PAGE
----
In a response to the ITF recommendations, the International Chamber of Shipping said it prefers a fuel levy, rather than an emissions trading scheme, to reduce greenhouse gas emissions from shipping.
The International Transport Forum, a think tank affiliated with the Organization for Economic Co-operation and Development (OECD) is recommending the U.N. Climate Change Conference (COP 21) being held in Paris from Nov. 30 to Dec. 11 take steps to reduce greenhouse gas emissions from shipping.
The ITF recommended a three-part “package” of actions in a policy brief released Monday:
- An absolute emissions target for shipping, that would limit global warming to 1.5° C or 2° C. “Considering the size of its current and projected emissions, it would be odd if countries are expected to adhere to emission targets but not the shipping sector, especially since it would be impossible to apportion shipping emissions to countries,” said the ITF. “If the shipping sector would apply a 2°C pathway, it would have to cut CO2 emissions from its ships to 0.4 billion tonnes by 2050 and achieve zero carbon emissions by 2080.”
- A mandate for the U.N.’s International Maritime Organization to develop an action plan with concrete measures to reach the emission target. These measures would include lower ship speeds, increased ship utilization, more energy efficient ship designs, and use of alternative fuels such as LNG as opposed to heavy fuel oil.
- A carbon tax for the shipping sector. “This approach has the advantage of administrative simplicity,” said ITF. “It would be easier to implement than any other market-based mechanism. The impact on maritime trade would be marginal if the tax were set at around $25 per ton of CO2. The receipts of such a carbon tax could provide a substantial source of finance for the Green Climate Fund. As such, part of the revenues could be used for compensation of developing nations affected by the carbon tax on shipping.”
The International Chamber of Shipping (ICS), a trade organization whose membership includes national shipowners’ associations from 37 countries representing more than 80 percent of the world merchant fleet was quick to respond to the recommendations.
“While shipping may currently have CO2 emissions comparable to a major OECD economy, it is inappropriate for the ITF to propose that the industry should be treated like an OECD economy,” said ICS Secretary General Peter Hinchliffe.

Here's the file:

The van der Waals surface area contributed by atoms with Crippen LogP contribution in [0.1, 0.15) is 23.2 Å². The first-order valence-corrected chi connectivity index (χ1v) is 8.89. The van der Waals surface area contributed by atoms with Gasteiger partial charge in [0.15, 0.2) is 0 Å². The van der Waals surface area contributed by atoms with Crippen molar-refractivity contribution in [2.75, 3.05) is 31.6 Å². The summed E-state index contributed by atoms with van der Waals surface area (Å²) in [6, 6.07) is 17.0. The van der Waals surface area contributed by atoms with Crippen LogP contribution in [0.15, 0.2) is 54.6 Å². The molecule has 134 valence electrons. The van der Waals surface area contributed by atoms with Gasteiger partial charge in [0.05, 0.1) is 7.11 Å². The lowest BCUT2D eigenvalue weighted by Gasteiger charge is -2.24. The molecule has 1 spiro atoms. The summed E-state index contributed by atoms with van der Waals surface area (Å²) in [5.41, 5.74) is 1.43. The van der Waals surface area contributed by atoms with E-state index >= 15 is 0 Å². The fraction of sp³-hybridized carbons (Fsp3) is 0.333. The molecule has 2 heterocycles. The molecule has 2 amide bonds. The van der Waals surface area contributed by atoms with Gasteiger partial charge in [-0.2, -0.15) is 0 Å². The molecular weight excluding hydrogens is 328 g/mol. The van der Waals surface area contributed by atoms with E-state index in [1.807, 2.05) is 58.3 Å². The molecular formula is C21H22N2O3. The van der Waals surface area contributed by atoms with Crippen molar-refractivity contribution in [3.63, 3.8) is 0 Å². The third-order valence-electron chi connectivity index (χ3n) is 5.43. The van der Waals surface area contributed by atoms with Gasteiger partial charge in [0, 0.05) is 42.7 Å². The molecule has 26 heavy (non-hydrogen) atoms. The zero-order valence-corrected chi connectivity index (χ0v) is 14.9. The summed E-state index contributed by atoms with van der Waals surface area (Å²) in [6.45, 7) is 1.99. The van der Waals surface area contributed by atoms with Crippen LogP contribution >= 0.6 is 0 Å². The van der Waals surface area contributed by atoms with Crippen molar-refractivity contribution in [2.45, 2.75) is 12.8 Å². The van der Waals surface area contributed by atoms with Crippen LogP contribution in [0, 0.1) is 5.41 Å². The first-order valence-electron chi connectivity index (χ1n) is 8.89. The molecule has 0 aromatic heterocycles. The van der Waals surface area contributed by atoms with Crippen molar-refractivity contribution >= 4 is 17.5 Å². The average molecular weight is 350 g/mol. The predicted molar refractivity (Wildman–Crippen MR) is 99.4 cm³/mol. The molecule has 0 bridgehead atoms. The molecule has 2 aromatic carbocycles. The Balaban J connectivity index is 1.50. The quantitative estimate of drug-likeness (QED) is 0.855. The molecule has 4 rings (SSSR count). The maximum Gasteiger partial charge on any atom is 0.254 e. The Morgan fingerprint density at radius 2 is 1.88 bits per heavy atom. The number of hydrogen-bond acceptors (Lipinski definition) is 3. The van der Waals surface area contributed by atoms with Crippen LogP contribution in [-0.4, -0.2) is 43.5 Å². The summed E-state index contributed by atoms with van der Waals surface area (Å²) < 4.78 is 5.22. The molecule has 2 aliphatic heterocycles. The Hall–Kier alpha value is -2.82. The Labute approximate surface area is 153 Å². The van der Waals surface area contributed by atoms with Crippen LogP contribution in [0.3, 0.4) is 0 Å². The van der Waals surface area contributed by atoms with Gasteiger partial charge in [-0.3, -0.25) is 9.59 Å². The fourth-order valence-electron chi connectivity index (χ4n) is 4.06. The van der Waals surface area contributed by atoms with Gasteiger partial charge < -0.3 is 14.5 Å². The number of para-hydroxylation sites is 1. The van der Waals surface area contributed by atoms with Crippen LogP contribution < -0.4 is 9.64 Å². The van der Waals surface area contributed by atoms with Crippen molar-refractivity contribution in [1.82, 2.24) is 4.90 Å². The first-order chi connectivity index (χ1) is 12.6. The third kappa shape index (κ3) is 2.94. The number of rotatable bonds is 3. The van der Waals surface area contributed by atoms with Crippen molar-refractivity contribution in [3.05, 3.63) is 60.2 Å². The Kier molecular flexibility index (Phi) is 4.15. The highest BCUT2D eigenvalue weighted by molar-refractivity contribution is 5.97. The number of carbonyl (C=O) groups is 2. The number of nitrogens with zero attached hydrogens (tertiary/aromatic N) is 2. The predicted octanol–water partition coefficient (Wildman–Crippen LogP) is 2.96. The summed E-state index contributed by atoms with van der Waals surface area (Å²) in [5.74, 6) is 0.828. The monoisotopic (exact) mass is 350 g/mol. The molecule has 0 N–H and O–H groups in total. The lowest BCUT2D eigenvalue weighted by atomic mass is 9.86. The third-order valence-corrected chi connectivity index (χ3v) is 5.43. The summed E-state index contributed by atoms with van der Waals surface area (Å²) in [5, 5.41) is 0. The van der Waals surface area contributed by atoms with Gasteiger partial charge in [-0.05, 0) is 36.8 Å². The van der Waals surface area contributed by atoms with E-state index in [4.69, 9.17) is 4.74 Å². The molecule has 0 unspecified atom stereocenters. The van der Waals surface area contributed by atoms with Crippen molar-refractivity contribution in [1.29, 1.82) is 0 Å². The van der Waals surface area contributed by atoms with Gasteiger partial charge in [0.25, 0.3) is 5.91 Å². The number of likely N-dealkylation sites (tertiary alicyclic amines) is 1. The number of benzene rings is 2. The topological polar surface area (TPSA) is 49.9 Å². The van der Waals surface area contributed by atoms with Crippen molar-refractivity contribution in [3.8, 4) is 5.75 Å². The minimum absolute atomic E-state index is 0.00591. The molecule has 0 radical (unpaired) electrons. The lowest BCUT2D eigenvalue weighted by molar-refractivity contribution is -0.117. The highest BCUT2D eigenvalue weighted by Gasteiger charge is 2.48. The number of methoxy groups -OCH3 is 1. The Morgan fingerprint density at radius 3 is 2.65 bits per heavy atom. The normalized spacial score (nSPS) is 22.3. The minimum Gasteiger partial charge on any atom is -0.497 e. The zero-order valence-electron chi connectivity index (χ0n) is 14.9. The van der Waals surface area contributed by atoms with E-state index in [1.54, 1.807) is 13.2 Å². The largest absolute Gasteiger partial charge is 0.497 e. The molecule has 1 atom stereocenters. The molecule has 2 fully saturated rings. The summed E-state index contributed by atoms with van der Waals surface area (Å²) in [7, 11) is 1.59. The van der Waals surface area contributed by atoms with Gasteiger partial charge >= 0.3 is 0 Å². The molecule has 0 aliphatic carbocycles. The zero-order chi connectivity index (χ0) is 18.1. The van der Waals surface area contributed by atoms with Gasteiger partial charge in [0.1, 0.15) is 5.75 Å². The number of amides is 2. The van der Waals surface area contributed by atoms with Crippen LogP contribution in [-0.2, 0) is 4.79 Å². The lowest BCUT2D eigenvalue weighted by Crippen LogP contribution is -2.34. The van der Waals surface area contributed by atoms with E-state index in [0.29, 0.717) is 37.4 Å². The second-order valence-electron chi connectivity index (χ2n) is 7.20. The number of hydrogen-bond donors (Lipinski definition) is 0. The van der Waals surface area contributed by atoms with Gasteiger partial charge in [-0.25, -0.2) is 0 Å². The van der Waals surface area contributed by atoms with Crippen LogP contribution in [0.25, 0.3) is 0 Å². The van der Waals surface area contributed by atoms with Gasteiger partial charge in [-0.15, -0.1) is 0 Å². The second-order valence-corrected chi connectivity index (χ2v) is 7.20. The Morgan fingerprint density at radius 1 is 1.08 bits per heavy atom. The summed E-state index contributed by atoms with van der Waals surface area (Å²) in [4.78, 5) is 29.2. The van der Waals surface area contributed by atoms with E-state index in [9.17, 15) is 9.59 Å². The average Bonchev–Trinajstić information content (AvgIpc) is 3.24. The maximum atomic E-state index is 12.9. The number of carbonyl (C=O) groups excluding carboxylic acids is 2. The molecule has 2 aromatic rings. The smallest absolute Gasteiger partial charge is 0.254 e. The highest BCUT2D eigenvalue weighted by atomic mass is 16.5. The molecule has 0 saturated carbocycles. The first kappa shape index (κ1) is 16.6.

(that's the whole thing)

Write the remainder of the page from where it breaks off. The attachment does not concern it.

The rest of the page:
The chamber said the $25 per ton carbon price “would be almost three times higher than the carbon price paid by shore based industries in developed nations.”
If the member states of the International Maritime Organization decide to adopt a shipping market based mechanism, “the industry’s clear preference is for a fuel levy, rather than an emissions trading scheme or other complex alternatives that would distort global shipping markets,” said ICS.
If a levy was developed by IMO, “any money collected should be proportionate to international shipping’s share of the world’s total CO2 emissions (2.2% in 2012 compared to 2.8% in 2007), not the $26 billion a year suggested by the ITF,” it added.
About 70 percent of the world merchant fleet is registered in United Nations Framework Convention on Climate Change (UNFCCC) ‘non-Annex I’ developing countries, and maritime trade is of vital benefit to rich and emerging economies alike, according to ICS. Many of those ships, however, are controlled by companies in the developed world.
“Shipping is committed to reducing CO2 and has a responsibility to contribute to the achievement of the United Nations ‘2 degree’ climate change goal. But the UNFCCC recognizes that developed and developing nations should accept differing commitments, and shipping is no different, especially in view of its vital role in the movement of about 90 percent of global trade,” said the chamber.
China and India, for example, have already made positive CO2 reduction commitments to COP 21, said ICS, but “these will not deliver absolute CO2 reductions for several years.” It added that some richer nations in line with the UNFCCC’s principle of “common but differentiated responsibilities” have made “more ambitious commitments.”
“Shipping meanwhile has already reduced its total CO2 emissions by more than 10 percent (2007- 2012) and CO2 per tonne-mile by around 20 percent (2005 – 2015). It is therefore on course for carbon neutral growth,” said the chamber.